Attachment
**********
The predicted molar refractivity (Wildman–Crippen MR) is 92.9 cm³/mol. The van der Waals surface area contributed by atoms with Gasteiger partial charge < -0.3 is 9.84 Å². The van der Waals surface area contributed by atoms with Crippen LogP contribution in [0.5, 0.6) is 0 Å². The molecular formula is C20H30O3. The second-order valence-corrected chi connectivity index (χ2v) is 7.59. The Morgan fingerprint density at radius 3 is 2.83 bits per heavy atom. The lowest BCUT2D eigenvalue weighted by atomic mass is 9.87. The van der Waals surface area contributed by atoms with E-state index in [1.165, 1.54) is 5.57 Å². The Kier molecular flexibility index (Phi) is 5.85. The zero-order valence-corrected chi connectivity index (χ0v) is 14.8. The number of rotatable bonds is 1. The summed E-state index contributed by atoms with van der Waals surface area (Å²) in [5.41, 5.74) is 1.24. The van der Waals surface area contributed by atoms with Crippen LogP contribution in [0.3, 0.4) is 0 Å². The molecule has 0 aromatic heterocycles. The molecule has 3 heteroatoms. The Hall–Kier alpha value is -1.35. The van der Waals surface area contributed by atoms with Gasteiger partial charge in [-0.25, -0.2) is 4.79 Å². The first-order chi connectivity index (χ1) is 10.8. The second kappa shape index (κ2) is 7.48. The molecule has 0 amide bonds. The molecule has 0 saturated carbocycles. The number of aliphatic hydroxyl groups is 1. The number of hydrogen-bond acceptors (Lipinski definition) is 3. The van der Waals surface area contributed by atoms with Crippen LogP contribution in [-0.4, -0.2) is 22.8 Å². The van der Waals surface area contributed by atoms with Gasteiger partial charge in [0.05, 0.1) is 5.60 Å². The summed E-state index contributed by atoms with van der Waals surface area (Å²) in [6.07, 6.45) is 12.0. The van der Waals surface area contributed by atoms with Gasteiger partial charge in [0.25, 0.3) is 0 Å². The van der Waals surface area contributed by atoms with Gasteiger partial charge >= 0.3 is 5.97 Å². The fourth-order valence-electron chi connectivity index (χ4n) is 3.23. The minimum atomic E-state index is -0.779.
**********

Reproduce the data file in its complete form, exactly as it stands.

The predicted molar refractivity (Wildman–Crippen MR) is 92.9 cm³/mol. The van der Waals surface area contributed by atoms with Gasteiger partial charge < -0.3 is 9.84 Å². The van der Waals surface area contributed by atoms with Crippen LogP contribution in [0.5, 0.6) is 0 Å². The molecular formula is C20H30O3. The second-order valence-corrected chi connectivity index (χ2v) is 7.59. The Morgan fingerprint density at radius 3 is 2.83 bits per heavy atom. The lowest BCUT2D eigenvalue weighted by atomic mass is 9.87. The van der Waals surface area contributed by atoms with E-state index in [1.165, 1.54) is 5.57 Å². The Kier molecular flexibility index (Phi) is 5.85. The zero-order valence-corrected chi connectivity index (χ0v) is 14.8. The number of rotatable bonds is 1. The summed E-state index contributed by atoms with van der Waals surface area (Å²) in [5.41, 5.74) is 1.24. The van der Waals surface area contributed by atoms with Crippen LogP contribution in [0.3, 0.4) is 0 Å². The molecule has 0 aromatic heterocycles. The molecule has 3 heteroatoms. The Hall–Kier alpha value is -1.35. The van der Waals surface area contributed by atoms with Gasteiger partial charge in [-0.25, -0.2) is 4.79 Å². The first-order chi connectivity index (χ1) is 10.8. The second kappa shape index (κ2) is 7.48. The molecule has 0 amide bonds. The molecule has 0 saturated carbocycles. The number of aliphatic hydroxyl groups is 1. The number of hydrogen-bond acceptors (Lipinski definition) is 3. The van der Waals surface area contributed by atoms with Crippen LogP contribution in [-0.4, -0.2) is 22.8 Å². The van der Waals surface area contributed by atoms with Gasteiger partial charge in [0.05, 0.1) is 5.60 Å². The summed E-state index contributed by atoms with van der Waals surface area (Å²) in [6.07, 6.45) is 12.0. The van der Waals surface area contributed by atoms with Gasteiger partial charge in [0.25, 0.3) is 0 Å². The van der Waals surface area contributed by atoms with Gasteiger partial charge >= 0.3 is 5.97 Å². The fourth-order valence-electron chi connectivity index (χ4n) is 3.23. The minimum atomic E-state index is -0.779.